See more from this Session: Use of Molecular Tools to Enhance Breeding Efforts
Tuesday, November 2, 2010
Long Beach Convention Center, Exhibit Hall BC, Lower Level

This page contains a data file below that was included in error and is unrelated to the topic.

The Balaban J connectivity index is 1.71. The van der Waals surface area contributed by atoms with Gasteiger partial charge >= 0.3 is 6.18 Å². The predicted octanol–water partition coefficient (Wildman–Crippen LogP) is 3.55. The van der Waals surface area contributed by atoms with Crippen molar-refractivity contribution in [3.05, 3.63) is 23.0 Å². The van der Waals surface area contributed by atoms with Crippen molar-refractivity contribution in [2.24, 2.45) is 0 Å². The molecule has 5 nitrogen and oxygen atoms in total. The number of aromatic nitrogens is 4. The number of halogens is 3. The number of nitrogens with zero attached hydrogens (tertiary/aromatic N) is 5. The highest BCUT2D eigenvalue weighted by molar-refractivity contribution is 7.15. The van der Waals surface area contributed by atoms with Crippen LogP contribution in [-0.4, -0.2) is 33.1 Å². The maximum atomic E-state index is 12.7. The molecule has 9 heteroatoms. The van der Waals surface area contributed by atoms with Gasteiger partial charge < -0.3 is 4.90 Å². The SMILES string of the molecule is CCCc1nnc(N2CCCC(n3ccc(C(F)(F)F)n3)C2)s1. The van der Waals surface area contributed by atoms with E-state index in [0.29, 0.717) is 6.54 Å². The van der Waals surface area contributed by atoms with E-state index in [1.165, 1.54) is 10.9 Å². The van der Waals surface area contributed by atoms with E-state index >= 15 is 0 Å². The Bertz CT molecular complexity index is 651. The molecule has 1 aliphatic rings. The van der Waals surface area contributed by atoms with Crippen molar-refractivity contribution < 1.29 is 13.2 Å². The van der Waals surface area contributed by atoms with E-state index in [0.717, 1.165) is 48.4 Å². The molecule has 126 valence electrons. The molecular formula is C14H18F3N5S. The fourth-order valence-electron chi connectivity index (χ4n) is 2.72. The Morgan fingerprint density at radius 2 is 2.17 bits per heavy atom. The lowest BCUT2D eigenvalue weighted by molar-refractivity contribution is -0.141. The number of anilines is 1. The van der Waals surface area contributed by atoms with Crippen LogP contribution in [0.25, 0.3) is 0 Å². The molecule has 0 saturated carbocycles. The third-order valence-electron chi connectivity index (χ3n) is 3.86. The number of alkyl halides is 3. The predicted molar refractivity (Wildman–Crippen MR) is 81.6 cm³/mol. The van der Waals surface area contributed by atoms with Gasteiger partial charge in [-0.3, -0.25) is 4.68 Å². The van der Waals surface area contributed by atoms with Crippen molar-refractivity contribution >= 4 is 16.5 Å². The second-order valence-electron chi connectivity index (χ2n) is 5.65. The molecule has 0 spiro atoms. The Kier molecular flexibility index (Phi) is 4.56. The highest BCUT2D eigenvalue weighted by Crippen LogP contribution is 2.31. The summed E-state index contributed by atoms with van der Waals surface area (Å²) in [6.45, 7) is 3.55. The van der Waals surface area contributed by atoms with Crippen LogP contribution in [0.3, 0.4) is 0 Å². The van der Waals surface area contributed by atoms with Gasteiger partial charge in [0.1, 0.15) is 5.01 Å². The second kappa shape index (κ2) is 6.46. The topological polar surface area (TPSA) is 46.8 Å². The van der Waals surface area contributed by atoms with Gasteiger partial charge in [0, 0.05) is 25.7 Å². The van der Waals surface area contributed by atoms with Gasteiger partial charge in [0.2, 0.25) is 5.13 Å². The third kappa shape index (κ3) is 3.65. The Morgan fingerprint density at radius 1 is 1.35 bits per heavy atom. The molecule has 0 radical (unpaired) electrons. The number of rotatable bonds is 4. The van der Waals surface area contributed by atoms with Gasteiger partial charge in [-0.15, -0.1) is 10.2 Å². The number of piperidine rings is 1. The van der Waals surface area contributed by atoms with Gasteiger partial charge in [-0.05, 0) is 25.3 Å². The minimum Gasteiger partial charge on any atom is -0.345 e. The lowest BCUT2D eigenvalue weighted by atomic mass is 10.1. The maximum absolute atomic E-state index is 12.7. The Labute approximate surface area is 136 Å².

In contrast to animal breeding programs, plant breeders typically use some variation of a cross-inbreed-select breeding scheme. This breeding methodology has two fold utility; 1) to develop pure-line cultivars (or single cross-hybrids) and 2) to distribute genetic variance between lines and provide homogenous material for replicated testing. The development of genomic selection (GS), however, provides a method for single plant selection based on prediction models developed from dense genome-wide molecular markers. Using GS the breeding cycle length can be drastically reduced by selecting parents prior to phenotyping. To further shorten the breeding cycle and increase the rate of genetic gain, we propose a FastGS breeding scheme where individual F1s are continually selected and intermated in a recombinational nursery and the breeding cycle progresses without any inbreeding. To evaluate the effectiveness of FastGS we simulated a maize-like genome with 100 effect loci and 3,000 SNP markers. Breeding programs were evaluated for a 10 year period of 1) a typical cross-inbreed-select breeding program using both phenotypic and genotypic selection and 2) a FastGS program where S0 plants were continually selected and intermated and inbred lines (for advanced testing) were derived from this recombinational nursery. To minimize the time for each breeding cycle and maximize genetic gain overtime, FastGS is a rapid cycle breeding methods that provides further improvement over inbreeding prior to selection. However, with fast cycle breeding, there is greater risk for loss of favorable allelic diversity. Therefore, methods should be put in place to conserve low frequency favorable alleles in the breeding program.